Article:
Monday, August 25, 2008

Implementing dynamic data constraints

Previous post: Implementing inter-entity rules

Create rules

These rules either originate from a decomposed inter-entity rule or they were invented on their own. Again you have two choices of implementing them: using database triggers or incorporating in your api's. And again it's a matter of whether you are willing to lose performance or not. You'll probably want to be consistent throughout all business rule implementations. Stick with a database trigger approach or with an api approach. On the plus side for database triggers this time, some create rules can be validated using a before statement insert trigger instead of for each row. This means you won't have to pay a performance penalty for the occasional rule like "You may not create a project assignment when the OUT_OF_BUDGET system variable is set." Although most create rules require querying some related record and will suffer the row-by-row processing performance penalty. When using an api approach, you'll again code all create rules to be able to handle a set of records for maximum performance.

Attribute transition rules

This is a category where it is actually convenient to use a database trigger. It's because of the easy access to the :old and :new values in a row level trigger. The example "Allowed transitions for civil state of an employee are Unmarried -> Married -> Divorced -> Married." can be implemented like this:

rwijk@ORA11G> create table employees
2 ( name varchar2(10) primary key
3 , civil_state varchar2(1) check (civil_state in ('U','M','D'))
4 )
5 /

Table created.

rwijk@ORA11G> insert into employees
2 select 'ALAN', 'U' from dual union all
3 select 'BOB', 'M' from dual union all
4 select 'CLARK', 'D' from dual
5 /

3 rows created.

rwijk@ORA11G> create trigger employees_bru
2 before update of civil_state on employees for each row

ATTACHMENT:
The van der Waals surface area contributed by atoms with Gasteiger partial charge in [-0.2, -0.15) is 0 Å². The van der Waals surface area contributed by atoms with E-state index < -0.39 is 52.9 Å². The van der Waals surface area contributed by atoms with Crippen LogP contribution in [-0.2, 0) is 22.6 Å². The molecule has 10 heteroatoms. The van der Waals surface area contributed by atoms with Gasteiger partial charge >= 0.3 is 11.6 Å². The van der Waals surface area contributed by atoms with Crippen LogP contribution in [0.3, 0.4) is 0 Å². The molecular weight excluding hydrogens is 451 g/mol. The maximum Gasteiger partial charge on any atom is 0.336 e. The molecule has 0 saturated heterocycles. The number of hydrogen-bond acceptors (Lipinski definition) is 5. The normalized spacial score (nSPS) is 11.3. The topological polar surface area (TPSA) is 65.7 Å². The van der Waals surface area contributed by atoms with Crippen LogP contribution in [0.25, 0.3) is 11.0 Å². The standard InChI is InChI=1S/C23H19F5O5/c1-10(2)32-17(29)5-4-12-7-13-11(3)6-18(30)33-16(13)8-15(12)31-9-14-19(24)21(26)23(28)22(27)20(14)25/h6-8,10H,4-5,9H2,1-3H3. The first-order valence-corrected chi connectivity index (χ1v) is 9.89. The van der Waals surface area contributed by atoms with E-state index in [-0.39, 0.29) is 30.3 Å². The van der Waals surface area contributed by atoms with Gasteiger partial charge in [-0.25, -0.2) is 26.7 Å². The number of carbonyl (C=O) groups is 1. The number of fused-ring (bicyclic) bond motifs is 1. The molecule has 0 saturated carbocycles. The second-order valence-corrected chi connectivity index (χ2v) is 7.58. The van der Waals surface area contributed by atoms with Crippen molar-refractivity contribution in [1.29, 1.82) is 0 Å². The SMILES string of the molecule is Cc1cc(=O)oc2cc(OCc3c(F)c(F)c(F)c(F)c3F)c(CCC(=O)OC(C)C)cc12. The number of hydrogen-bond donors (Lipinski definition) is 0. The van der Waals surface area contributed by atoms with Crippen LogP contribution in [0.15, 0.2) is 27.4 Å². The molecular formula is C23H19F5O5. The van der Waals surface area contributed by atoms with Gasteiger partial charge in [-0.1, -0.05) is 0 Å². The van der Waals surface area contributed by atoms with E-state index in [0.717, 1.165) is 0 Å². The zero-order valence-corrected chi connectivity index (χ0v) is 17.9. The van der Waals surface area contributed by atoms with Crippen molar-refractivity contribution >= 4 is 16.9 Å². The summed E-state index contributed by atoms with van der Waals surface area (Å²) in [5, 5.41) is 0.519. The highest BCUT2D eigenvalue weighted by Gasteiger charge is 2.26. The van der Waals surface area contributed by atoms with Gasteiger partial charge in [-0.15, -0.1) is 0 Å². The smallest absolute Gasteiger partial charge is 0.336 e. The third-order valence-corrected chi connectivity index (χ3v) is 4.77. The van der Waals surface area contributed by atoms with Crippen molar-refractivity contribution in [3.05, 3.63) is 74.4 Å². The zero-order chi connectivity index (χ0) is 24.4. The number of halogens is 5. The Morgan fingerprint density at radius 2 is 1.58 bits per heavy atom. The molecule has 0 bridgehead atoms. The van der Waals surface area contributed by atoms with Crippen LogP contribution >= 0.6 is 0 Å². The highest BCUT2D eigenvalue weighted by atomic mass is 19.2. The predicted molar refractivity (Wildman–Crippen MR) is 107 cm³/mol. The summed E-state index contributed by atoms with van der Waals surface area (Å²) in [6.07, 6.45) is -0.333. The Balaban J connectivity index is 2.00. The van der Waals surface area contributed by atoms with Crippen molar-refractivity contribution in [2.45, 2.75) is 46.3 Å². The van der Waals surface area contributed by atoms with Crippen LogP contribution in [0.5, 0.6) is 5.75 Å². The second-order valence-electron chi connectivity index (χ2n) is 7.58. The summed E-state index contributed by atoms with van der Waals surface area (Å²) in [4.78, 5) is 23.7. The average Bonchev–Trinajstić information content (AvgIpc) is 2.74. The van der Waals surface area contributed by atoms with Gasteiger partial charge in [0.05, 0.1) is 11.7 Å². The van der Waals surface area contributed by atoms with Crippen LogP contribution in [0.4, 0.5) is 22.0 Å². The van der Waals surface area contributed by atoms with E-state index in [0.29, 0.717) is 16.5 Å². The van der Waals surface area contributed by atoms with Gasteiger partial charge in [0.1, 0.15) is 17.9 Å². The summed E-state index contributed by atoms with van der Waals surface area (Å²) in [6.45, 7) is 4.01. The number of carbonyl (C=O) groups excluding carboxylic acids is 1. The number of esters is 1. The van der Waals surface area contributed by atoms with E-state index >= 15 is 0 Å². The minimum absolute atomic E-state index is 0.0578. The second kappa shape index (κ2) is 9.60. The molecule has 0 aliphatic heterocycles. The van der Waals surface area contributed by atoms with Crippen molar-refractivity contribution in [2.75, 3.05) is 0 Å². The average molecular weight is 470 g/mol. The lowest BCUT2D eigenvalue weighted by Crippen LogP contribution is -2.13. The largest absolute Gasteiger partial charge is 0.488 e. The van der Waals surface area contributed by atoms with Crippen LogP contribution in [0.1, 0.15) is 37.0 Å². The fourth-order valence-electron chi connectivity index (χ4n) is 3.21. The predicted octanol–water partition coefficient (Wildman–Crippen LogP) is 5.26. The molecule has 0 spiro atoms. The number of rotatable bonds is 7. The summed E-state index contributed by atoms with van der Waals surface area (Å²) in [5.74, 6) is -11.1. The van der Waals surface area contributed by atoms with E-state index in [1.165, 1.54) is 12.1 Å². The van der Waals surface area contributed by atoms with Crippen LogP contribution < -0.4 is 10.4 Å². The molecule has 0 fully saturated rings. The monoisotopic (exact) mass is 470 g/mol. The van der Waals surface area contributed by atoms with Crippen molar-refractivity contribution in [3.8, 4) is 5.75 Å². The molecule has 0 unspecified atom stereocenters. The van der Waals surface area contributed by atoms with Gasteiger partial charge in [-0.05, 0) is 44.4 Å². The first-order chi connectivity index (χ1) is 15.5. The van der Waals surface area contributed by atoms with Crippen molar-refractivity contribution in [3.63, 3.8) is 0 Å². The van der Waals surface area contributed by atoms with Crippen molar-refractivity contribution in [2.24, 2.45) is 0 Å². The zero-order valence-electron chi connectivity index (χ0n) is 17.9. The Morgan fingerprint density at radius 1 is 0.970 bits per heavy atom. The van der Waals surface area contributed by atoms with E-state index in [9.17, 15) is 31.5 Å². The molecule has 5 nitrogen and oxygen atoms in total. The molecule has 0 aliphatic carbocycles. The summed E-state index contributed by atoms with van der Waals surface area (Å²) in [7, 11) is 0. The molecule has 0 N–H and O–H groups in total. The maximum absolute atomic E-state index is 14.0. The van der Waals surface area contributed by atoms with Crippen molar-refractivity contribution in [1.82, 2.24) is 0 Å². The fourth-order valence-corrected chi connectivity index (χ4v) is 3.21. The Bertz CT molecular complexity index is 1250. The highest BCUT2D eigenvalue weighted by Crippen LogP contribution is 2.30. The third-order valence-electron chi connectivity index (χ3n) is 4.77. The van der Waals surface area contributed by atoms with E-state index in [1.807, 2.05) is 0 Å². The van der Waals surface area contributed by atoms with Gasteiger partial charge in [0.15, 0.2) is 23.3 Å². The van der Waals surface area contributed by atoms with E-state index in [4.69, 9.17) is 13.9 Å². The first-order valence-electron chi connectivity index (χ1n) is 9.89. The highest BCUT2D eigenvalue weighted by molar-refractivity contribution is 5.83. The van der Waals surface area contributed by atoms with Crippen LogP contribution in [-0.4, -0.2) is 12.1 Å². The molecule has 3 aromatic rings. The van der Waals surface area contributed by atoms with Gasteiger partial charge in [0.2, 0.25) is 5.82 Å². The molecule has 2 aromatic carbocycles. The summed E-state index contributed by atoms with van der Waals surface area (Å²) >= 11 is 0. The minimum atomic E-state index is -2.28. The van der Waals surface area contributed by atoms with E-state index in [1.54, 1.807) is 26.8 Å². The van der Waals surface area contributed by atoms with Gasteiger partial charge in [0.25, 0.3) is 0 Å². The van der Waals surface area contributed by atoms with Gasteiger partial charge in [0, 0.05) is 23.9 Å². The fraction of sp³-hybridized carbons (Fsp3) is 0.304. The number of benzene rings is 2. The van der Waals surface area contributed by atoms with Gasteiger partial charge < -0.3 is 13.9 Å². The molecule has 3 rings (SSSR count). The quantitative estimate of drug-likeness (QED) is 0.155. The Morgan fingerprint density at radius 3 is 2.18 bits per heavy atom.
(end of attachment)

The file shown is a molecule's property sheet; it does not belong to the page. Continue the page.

3 begin
4 if :old.civil_state || :new.civil_state not in ('UM','MD','DM')
5 then
6 raise_application_error(-20000,'Illegal transition of civil state');
7 end if;
8 end;
9 /

Trigger created.

rwijk@ORA11G> update employees
2 set civil_state = 'D'
3 where name = 'BOB'
4 /

1 row updated.

rwijk@ORA11G> update employees
2 set civil_state = 'U'
3 where name = 'BOB'
4 /
update employees
ERROR at line 1:
ORA-20000: Illegal transition of civil state
ORA-06512: at "RWIJK.EMPLOYEES_BRU", line 4
ORA-04088: error during execution of trigger 'RWIJK.EMPLOYEES_BRU'

Using the api approach you will have api-procedures for "getting_married" or "getting_a_divorce" where the check will be in the where clause. An error message can then be raised when 0 rows are updated (if sql%rowcount = 0 then raise_application_error...).

Transferable relationship rules

This one is easy using an api approach: don't offer an api-procedure that transfers a relationship. Using a database trigger approach is also quite simple: "if updating('<fk-column>') then raise_application_error(...); end if;"

Other update rules, modify rules and other delete rules

The same holds true for these rules as described in the section "Create rules".

Relationship rules

Relationship rules were also mentioned as a static data constraint, and now they appear again as a dynamic data constraint. Strictly speaking it is right to split them into two categories, although it is a little fancy. The dynamic relationship rules are implemented by the keywords ON DELETE CASCADE and ON DELETE SET NULL in the foreign key constraint and by the foreign key constraint itself. The example "If a department that still has employees is deleted, give an error" is what happens if you define a regular foreign key constraint. The ON DELETE CASCADE will automatically delete child records when the master is deleted, instead of erroring out. And the ON DELETE SET NULL will automatically orphan child records when the master is deleted.

Next post: Implementing change event rules

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